The generation reared under the influence of Mendelssohn's legalism refused to lead a double life. If reason is free, they claimed the right to be free. If Judaism is less than reason, then it is a stranger in the world of modern thought. Indeed, Mendelssohn's own children and thousands with them, who cared more for a heart-appeasing, soul-stirring religion than for a Jewish commonwealth and its Palestinian national laws, left the storm-beaten flag, inscribed with the immortal truth: "Hear, oh Israel, the Eternal is One." Do we not find analogous cases today? Do we not see how, under the very eyes of orthodox parents, their Jewish sons and daughters are swelling the ranks of Ingersoll and his partisans? The few liturgical reforms which are introduced in some synagogues in obedience to æsthetic wants failed signally to cure a disease which was eating into the very heart of Judaism. To this must be added that the better element was disgusted with the aping of protestantism, lack of substance and vitality, the shallow moralizing tone of the new preachers, the superficial views of Judaism which not a few of them scattered among the multitude. It may indeed be asked, how could better things have been expected at that time? The great facts of Jewish history were not yet clearly known, the philosophy of Judaism was proportionately vague and uncertain. No Jewish author of consequence had undertaken to write the annals of his coreligionists; chaotic confusion reigned in their chronicles. To know what Judaism is it is of the utmost necessity to ascertain in the first instance what it has been. The past will prove the index to the future.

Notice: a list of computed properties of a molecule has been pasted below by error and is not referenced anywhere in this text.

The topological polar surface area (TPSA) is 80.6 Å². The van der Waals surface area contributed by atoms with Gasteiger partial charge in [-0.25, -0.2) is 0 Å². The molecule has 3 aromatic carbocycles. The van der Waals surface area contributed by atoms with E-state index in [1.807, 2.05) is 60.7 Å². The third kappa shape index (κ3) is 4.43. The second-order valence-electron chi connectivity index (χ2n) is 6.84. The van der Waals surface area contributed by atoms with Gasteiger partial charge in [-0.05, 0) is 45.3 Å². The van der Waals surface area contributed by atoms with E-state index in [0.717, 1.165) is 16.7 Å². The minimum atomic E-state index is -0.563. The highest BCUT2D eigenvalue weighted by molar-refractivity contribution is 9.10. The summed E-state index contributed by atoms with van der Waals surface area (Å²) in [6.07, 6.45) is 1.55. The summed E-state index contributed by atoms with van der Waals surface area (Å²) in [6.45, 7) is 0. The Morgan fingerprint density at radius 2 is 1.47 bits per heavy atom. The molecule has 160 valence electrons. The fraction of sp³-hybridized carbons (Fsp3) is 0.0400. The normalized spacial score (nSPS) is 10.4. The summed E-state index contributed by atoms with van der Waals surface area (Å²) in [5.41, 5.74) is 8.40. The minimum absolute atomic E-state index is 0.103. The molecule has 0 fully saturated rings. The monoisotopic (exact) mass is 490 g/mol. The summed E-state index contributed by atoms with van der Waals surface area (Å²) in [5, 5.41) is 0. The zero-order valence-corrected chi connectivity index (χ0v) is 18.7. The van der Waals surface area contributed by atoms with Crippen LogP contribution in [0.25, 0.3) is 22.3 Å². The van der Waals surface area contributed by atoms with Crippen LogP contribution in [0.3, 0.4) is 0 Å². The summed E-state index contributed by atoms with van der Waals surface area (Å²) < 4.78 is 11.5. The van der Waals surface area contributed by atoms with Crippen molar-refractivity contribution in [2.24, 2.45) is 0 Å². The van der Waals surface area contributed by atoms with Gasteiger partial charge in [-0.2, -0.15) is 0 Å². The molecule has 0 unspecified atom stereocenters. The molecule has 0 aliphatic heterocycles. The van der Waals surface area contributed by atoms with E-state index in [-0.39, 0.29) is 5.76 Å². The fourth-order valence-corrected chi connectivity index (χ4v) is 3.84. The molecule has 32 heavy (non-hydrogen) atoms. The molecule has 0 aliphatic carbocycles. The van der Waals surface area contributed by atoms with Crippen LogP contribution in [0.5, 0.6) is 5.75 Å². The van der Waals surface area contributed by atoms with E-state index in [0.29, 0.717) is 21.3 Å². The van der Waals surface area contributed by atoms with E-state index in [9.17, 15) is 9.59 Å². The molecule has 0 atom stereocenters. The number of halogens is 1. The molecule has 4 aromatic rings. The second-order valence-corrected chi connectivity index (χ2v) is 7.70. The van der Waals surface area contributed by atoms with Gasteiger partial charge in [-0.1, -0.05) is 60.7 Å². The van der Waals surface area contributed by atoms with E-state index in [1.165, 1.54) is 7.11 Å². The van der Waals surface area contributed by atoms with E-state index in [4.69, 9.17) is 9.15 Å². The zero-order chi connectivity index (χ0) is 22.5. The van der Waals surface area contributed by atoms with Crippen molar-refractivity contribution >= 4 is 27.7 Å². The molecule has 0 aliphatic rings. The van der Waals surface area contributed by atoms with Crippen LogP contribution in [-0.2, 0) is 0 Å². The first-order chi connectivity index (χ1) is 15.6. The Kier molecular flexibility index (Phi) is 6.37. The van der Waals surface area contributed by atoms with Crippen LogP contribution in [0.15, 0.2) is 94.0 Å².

This was one of the most critical epochs in the checkered history of Israel. Was then Judaism doomed to death? Was it preserved during the persecutions of centuries at the price of the precious blood of so many martyrs and heroes in order to die now of inanition?
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